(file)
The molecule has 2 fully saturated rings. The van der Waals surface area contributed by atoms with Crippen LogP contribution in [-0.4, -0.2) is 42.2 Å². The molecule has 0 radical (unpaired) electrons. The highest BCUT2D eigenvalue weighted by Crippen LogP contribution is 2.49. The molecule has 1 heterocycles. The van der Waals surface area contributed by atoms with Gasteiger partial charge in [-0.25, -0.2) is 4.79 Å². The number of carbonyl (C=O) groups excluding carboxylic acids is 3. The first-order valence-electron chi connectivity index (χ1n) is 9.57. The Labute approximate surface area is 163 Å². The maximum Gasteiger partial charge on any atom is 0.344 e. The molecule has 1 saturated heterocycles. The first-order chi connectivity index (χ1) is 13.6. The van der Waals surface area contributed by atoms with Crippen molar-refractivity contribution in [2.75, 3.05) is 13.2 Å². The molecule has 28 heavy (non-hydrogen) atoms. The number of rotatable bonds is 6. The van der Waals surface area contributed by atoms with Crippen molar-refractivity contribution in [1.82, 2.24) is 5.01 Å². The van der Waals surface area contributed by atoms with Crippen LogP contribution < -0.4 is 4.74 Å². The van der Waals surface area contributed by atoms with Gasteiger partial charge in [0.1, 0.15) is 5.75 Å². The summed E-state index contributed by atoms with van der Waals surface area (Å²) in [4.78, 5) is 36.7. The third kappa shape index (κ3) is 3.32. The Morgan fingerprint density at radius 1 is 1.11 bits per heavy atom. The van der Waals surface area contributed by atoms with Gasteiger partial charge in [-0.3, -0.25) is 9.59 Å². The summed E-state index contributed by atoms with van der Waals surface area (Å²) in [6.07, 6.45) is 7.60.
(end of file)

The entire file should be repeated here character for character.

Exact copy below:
The molecule has 2 fully saturated rings. The van der Waals surface area contributed by atoms with Crippen LogP contribution in [-0.4, -0.2) is 42.2 Å². The molecule has 0 radical (unpaired) electrons. The highest BCUT2D eigenvalue weighted by Crippen LogP contribution is 2.49. The molecule has 1 heterocycles. The van der Waals surface area contributed by atoms with Gasteiger partial charge in [-0.25, -0.2) is 4.79 Å². The number of carbonyl (C=O) groups excluding carboxylic acids is 3. The first-order valence-electron chi connectivity index (χ1n) is 9.57. The Labute approximate surface area is 163 Å². The maximum Gasteiger partial charge on any atom is 0.344 e. The molecule has 1 saturated heterocycles. The first-order chi connectivity index (χ1) is 13.6. The van der Waals surface area contributed by atoms with Crippen molar-refractivity contribution in [2.75, 3.05) is 13.2 Å². The molecule has 28 heavy (non-hydrogen) atoms. The number of rotatable bonds is 6. The van der Waals surface area contributed by atoms with Crippen molar-refractivity contribution in [1.82, 2.24) is 5.01 Å². The van der Waals surface area contributed by atoms with Crippen LogP contribution < -0.4 is 4.74 Å². The van der Waals surface area contributed by atoms with Gasteiger partial charge in [0.1, 0.15) is 5.75 Å². The summed E-state index contributed by atoms with van der Waals surface area (Å²) in [4.78, 5) is 36.7. The third kappa shape index (κ3) is 3.32. The Morgan fingerprint density at radius 1 is 1.11 bits per heavy atom. The van der Waals surface area contributed by atoms with Gasteiger partial charge in [-0.3, -0.25) is 9.59 Å². The summed E-state index contributed by atoms with van der Waals surface area (Å²) in [6.07, 6.45) is 7.60.